A statement is a priori = one can see that it is true using pure reason and given an understanding of the meanings of the words in it. We don’t need empirical evidence to know that it’s true. A priori statements seem to be true necessarily.

A statement is a posteriori = our evidence for its truth is empirical, or based on data that we receive via sense experience.

1. God, by definition, is the greatest possible being.
2. A being that does not exist in the real world is less great than a being that exists necessarily, or in all possible worlds.
3. Suppose that God (the greatest possible being) does not exist in the real world.
4. If the greatest possible being does not exist in the real world, then He is not as great as the possible being who is just like him but who does exist in the real world.
5. But the greatest possible being can’t be less great than some other possible being. To say that “the being than which none greater is possible is a being than which a greater is possible” is to say something that’s necessarily false, because self-contradictory.
6. The supposition in 3 is false. God does exist in the real world. And he exists not contingently, but necessarily, or in all possible worlds. It is impossible for God not to exist. [2]

Here we can see that Point 6 is completely true. If we had this maximumly great being of some sort we could see that even if we took him out of our universe that there would still be a Maximumly Great Being. Thus we can simplify to see that when combined with the S5 argument of the Ontoligcal argument that God is Possible in All worlds and because of this we can see that it's a posteriori for God to Exist and arguing otherwise is futile.

For example, you argue that God and his mind contradict, but it is unlikely. How we come to this conclusion is ironically provided by your own argumentation. You see God is outside of time and this relm, but since he also does things in this relm then spacetime becomes a factor. So we can see that everything can exist outside of the relm of spacetime, but once it comes on to this plane then it is affected as his own actions and words are in the Bible and we can see that this is obvious and thus by this own argumentation that God can exist. Once again we can see that through Neil Tyson's theory on Black Hole Universes that it is highly possible for God to exist elsewhere and for the Universe to exist before itself. We can also see by observing the Big Bang-Big Crunch timeline that the universe also could have easily existed before itself as the Big Crunch shows the universe shrinking back down to a singularity and then exploding back out into that of another Big Bang. [3]

Contention 2: Ontological Argument

First to respond to the possible argument, one can see that this counts for all worlds possible meaning that all that exist. Due to this and we've seen this from the above Anslem Argument that God has to exist under this circumstance as no matter what there will always be a Maximumly Great being which also refutes the reverse premise. We can see that it would be highly unlikely for him to not exist as God would have to exist seeing that there would always be some Maximumly Great Being out there.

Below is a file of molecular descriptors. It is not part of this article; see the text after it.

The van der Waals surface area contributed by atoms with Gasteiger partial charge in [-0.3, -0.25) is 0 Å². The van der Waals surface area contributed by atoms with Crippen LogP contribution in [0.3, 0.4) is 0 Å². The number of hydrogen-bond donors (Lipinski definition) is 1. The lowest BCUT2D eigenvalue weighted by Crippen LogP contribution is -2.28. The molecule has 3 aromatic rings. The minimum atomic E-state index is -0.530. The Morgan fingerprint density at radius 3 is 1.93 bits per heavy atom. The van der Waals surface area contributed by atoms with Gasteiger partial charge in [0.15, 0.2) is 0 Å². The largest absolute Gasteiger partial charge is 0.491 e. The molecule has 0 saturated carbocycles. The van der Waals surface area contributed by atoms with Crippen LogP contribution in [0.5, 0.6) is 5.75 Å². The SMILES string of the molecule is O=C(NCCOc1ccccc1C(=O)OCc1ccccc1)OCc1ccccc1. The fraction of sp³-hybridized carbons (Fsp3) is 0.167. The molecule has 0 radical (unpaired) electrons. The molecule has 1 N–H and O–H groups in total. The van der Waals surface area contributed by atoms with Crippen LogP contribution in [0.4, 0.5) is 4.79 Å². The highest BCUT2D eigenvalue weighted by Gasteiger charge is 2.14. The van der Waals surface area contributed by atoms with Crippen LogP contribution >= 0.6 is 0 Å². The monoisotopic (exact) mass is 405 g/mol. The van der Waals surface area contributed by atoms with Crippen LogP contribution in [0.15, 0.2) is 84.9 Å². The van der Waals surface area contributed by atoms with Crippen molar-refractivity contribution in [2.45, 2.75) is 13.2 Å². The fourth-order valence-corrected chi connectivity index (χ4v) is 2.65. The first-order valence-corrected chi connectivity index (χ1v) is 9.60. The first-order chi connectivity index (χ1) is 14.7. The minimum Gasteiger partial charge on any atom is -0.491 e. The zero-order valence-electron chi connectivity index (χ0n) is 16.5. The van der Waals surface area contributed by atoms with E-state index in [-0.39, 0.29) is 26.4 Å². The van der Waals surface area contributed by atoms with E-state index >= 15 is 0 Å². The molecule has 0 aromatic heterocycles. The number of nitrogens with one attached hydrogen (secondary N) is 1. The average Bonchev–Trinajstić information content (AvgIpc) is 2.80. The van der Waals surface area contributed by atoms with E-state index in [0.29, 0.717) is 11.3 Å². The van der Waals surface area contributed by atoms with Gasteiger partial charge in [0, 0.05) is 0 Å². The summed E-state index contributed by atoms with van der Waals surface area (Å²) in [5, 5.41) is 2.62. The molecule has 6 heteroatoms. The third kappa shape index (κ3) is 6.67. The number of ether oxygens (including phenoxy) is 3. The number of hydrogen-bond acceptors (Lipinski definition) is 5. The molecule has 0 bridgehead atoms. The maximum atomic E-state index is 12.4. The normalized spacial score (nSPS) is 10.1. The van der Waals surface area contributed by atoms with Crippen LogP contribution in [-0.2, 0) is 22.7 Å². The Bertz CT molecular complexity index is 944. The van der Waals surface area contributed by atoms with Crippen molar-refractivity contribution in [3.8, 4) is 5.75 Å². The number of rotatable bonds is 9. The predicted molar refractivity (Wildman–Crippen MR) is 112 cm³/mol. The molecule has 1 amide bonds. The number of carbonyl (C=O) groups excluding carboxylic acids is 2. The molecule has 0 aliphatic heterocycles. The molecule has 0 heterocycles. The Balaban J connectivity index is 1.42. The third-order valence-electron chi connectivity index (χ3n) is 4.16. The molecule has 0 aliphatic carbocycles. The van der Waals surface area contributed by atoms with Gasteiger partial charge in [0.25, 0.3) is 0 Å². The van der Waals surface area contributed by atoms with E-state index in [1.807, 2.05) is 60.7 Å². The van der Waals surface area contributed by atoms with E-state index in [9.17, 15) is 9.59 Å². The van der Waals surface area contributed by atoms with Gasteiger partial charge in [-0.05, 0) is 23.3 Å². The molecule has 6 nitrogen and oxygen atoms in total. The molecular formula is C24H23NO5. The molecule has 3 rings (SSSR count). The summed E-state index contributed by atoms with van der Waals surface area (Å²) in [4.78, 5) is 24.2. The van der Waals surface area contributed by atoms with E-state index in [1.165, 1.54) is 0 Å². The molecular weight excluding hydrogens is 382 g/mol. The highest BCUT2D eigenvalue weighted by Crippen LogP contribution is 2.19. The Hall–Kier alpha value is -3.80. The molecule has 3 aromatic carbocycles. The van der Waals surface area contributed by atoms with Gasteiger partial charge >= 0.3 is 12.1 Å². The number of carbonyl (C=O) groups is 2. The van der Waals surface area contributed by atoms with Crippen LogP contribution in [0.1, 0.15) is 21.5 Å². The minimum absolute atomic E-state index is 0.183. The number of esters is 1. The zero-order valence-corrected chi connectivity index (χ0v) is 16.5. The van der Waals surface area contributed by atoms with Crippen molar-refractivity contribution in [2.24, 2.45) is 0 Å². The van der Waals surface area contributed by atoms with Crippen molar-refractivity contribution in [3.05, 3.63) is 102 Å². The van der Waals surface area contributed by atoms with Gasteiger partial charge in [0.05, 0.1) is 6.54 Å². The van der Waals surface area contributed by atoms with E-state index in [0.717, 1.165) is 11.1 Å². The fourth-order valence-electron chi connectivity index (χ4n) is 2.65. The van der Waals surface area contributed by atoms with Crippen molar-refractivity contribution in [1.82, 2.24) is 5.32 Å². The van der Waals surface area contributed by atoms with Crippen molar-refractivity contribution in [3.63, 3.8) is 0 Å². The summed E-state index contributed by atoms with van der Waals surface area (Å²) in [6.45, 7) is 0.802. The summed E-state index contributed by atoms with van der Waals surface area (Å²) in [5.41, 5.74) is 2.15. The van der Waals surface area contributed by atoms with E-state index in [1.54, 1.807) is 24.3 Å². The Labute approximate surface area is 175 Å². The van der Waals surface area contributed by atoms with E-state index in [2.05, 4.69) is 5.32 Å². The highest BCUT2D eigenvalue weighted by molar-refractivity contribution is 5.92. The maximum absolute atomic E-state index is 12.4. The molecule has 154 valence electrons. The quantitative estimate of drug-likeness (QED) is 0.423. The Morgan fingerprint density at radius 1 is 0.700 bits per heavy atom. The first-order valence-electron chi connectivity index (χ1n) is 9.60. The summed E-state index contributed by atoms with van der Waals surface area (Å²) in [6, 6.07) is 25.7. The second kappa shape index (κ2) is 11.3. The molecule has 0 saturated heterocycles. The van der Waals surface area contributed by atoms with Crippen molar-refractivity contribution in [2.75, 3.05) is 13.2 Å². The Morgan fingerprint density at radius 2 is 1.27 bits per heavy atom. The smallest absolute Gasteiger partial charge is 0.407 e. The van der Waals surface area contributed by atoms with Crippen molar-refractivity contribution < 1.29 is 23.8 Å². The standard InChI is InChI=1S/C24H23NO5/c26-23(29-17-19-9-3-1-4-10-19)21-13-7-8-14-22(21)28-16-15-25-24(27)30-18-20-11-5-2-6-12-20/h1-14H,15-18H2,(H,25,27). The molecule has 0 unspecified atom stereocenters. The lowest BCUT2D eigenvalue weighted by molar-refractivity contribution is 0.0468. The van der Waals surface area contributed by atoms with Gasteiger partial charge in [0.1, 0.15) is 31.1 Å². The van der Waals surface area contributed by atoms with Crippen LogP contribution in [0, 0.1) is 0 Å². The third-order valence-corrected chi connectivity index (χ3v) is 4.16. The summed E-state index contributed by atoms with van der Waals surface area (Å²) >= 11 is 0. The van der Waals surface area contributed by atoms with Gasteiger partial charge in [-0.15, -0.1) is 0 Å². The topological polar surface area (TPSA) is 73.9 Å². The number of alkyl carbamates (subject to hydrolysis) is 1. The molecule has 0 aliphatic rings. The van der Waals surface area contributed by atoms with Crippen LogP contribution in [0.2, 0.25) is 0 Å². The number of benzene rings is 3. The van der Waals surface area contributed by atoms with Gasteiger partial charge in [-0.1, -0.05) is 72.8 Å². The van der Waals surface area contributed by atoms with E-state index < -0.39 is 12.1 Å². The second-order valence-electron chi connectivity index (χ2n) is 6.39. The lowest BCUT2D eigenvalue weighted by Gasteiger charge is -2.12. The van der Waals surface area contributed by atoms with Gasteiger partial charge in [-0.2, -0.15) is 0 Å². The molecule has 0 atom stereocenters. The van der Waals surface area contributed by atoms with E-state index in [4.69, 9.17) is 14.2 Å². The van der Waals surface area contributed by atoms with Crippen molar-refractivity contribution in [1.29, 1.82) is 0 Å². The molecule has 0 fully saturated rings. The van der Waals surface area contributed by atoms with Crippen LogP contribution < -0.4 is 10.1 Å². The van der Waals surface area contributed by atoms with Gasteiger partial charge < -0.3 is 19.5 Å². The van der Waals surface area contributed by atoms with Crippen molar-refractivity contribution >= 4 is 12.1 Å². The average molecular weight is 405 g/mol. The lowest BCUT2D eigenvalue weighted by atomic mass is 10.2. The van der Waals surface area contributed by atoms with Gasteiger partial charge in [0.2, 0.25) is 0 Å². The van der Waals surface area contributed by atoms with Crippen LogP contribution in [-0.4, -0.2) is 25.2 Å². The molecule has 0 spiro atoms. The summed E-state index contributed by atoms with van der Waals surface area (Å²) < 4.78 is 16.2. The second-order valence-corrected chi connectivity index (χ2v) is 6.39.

On the matter of proving God by doing mathematics we can see that this is indeed possible as Scientist Godel has actually given the following proofs for God and they just so happen to fall under this contention.

Definition 1: x is God-like if and only if x has as essential properties those and only those properties which are positive
Definition 2: A is an essence of x if and only if for every property B, x has B necessarily if and only if A entails B
Definition 3: x necessarily exists if and only if every essence of x is necessarily exemplified
Axiom 1: Any property entailed by—i.e., strictly implied by—a positive property is positive
Axiom 2: A property is positive if and only if its negation is not positive
Axiom 3: The property of being God-like is positive
Axiom 4: If a property is positive, then it is necessarily positive
Axiom 5: Necessary existence is a positive property [4]
Axiom 4 has been stated that it must be necessary and is possible to point out the good in all things.

Godel himself had stated that, "Postitive means that in a positive moral aestetics sense. It may also mean pure attribution as opposed to privation." [5] The other Axioms can be summed up to be an ultrafilter which I'll get into a little later on. The Axioms can be translated into the following theorums and math equation.

Theorem 1: If a property is positive, then it is consistent, i.e., possibly exemplified.
Theorem 2: The property of being God-like is consistent.
Theorem 3: If something is God-like, then the property of being God-like is an essence of that thing.
Theorem 4: Necessarily, the property of being God-like is exemplified. [6]